• Leave your scent. Leave something that smells like you near your dog. Be sure it is something you can part with (in the event the anxiety does cause your dog to become destructive), but your smell will comfort your dog in your absence.[vi]

Other Helpers

  • An area of relaxation: having an area your dog denotes with being calm, may be a great training method for an anxious dog. Crate training is difficult for some canines, but in others, it can be a safe place to be in the absence of an owner. Speak to a trainer to find out whether crate training in order to cope with separation anxiety is a good idea for your pet.[vii]
  • Leave on calming music or a relaxing TV program: give your dog something to listen to while home alone. Music and the human voice have been shown to calm dogs.
  • Aromatherapy: smell is a powerful sense in dogs. Chamomile and lavender have both been found to calm and relax anxious creatures--humans and dogs alike—which is why we incorporated these two ingredients into our Eau de Bedtime calming spray Using aromatherapy may help your dog during your departure and after you are gone.[viii]
  • Find options to limit time alone: the best option may be finding a house sitter, doggy daycare, or neighbor who can help watch your dog while you are way to limit their time alone. Don’t expect your dog to be able to last long stints of time if they have not in the recent past.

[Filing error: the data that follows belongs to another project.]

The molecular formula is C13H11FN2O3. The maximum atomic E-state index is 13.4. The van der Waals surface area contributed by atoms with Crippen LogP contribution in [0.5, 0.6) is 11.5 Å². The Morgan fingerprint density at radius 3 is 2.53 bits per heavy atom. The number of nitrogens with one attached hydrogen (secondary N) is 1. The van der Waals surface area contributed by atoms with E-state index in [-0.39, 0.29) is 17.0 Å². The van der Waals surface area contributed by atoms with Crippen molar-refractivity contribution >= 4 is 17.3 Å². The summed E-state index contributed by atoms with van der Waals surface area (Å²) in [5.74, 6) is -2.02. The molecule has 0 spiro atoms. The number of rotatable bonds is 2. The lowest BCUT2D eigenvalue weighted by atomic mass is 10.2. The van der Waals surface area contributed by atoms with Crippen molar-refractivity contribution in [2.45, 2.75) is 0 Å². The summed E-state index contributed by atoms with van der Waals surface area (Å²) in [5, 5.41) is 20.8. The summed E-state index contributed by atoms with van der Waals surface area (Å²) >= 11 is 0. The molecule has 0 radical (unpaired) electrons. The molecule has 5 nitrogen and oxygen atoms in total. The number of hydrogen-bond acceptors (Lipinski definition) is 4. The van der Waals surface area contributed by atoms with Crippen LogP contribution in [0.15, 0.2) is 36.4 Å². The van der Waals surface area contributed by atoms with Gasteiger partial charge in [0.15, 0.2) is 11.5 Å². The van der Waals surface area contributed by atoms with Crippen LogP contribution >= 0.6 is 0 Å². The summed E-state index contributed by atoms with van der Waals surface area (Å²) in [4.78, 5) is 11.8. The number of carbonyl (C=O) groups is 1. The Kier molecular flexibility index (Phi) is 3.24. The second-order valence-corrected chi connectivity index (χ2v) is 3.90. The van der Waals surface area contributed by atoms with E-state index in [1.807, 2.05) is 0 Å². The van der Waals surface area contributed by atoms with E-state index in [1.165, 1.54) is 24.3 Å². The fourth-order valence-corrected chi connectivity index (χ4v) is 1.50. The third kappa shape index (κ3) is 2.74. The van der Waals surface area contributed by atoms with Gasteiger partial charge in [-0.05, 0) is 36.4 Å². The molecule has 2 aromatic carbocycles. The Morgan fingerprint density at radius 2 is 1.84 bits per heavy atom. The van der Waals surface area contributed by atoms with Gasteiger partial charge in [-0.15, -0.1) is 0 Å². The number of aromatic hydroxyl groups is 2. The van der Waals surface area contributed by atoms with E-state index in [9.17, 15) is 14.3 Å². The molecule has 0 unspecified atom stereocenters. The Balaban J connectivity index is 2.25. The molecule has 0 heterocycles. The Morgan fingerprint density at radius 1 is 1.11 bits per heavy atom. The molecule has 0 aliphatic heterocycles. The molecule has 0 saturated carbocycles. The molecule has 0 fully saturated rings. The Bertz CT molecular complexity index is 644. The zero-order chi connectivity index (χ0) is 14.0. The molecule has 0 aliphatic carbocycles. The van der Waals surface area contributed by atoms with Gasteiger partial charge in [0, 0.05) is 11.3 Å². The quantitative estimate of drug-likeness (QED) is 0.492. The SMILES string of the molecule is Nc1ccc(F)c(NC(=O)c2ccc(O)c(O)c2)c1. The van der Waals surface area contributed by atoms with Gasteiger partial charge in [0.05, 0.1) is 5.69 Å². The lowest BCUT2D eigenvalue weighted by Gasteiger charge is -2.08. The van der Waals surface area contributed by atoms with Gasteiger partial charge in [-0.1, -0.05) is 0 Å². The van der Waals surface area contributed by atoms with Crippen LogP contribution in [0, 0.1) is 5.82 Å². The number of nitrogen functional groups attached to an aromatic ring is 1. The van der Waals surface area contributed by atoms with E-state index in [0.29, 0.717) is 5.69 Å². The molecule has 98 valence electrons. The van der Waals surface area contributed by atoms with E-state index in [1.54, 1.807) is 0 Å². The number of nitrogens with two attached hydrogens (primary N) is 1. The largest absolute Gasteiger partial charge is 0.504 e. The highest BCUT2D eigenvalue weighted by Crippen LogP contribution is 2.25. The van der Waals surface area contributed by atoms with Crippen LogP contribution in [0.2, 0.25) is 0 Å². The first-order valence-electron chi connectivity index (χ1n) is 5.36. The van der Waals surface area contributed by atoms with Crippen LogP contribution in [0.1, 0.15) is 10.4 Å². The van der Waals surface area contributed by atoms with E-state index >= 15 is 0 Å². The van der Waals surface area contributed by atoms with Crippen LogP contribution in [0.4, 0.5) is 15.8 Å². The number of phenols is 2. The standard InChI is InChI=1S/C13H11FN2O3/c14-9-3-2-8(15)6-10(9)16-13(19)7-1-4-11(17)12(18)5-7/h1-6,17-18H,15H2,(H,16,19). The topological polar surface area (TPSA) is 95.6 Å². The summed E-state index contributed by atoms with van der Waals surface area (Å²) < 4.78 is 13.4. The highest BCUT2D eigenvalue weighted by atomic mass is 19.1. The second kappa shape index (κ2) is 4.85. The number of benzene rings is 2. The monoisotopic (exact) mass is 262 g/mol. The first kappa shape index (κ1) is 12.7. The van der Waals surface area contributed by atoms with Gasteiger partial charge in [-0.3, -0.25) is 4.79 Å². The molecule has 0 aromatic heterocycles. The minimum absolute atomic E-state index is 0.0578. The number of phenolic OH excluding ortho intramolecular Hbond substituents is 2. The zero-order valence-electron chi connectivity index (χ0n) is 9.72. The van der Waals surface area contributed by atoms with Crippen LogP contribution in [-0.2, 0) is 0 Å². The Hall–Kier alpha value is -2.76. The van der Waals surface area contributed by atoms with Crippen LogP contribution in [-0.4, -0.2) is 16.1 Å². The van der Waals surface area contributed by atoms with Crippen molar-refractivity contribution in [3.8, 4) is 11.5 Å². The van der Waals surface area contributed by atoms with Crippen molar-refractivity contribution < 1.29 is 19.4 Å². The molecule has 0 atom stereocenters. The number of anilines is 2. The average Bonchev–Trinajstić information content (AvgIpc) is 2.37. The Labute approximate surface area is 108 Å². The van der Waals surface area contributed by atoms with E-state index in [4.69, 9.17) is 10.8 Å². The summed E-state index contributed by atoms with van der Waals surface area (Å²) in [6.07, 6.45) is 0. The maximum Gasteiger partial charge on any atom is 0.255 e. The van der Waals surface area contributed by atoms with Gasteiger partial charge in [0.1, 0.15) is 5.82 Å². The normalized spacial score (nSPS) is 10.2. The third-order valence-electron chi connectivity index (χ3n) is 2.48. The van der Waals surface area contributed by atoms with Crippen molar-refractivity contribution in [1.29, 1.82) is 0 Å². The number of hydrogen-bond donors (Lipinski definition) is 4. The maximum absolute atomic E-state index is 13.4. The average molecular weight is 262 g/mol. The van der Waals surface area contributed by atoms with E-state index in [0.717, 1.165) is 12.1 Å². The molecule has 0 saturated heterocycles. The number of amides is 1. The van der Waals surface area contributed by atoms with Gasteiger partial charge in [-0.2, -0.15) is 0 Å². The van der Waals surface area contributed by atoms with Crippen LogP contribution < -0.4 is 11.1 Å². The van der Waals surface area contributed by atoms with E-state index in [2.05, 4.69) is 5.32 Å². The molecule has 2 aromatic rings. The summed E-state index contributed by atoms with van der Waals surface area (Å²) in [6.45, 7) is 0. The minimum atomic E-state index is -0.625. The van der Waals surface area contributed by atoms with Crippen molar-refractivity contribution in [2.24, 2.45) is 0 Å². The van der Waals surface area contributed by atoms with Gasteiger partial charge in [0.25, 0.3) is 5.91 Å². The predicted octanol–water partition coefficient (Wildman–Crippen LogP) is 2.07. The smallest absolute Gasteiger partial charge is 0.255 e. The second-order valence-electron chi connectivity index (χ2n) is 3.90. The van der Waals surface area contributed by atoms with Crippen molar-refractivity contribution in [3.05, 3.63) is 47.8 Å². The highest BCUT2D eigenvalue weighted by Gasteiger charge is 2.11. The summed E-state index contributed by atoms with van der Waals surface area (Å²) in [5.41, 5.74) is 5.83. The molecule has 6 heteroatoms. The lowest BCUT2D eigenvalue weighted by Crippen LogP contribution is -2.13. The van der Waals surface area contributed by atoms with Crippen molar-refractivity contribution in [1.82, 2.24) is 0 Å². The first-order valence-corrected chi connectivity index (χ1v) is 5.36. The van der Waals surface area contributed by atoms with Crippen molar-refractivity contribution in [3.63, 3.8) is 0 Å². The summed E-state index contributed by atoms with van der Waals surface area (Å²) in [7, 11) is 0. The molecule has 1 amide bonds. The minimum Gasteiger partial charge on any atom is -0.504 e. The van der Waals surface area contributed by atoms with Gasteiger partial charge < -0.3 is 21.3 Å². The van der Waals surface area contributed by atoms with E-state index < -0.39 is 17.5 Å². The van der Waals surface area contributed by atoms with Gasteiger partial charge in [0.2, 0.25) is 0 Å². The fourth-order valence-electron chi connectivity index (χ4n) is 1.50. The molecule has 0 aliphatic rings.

Now You Know

Separation anxiety may be a widespread problem among canine companions but luckily there are many options available. For severe cases certain techniques such as using treats to distract may not work, but for these cases there are medications available to alleviate some anxiety while training is being implemented.Speak to a trusted veterinarian or dog trainer to learn what is best for your pet.

School can be a hard time of transition for children and parents alike, but don’t forget that it can also be difficult for your four-legged friend as well. Keep the amount of time a dog with separation anxiety must spend alone as short as possible, and implement training consistently and as often as you can. Natural options are available, like our company which was created to help nervous and stressed dogs just like yours overcome their anxiety. In fact, an anxious dog is the reason why we created calming Bedtime Bones and Eau de Bedtime spray: to help your pup live a relaxed and happy life.



[i] Borreli, L. (2014, August 29). Puppy Love: Dogs Suffer Back-To-School Blues With Separation Anxiety From Kids, But Can It Be Treated? Retrieved from https://www.medicaldaily.com/puppy-love-dogs-suffer-back-school-blues-separation-anxiety-kids-can-it-be-treated-300532#targetText=Twenty percent of the nation's,around 29 to 50 percent.

[ii] (n.d.). Separation Anxiety. Retrieved from https://www.aspca.org/pet-care/dog-care/common-dog-behavior-issues/separation-anxiety

[iii] Ibid

[iv] Ibid

[v] (n.d.). Separation Anxiety: How to Keep Your Dog Calm When You Leave. Retrieved from https://pets.webmd.com/dogs-separation-anxiety#2

[vi] Ibid

[vii] Horwitz, D., & Landsberg, G. (n.d.). Separation Anxiety in Dogs. Retrieved from https://vcahospitals.com/know-your-pet/separation-anxiety-in-dogs

[viii] (n.d.). Separation Anxiety: How to Keep Your Dog Calm When You Leave. Retrieved from https://pets.webmd.com/dogs-separation-anxiety#2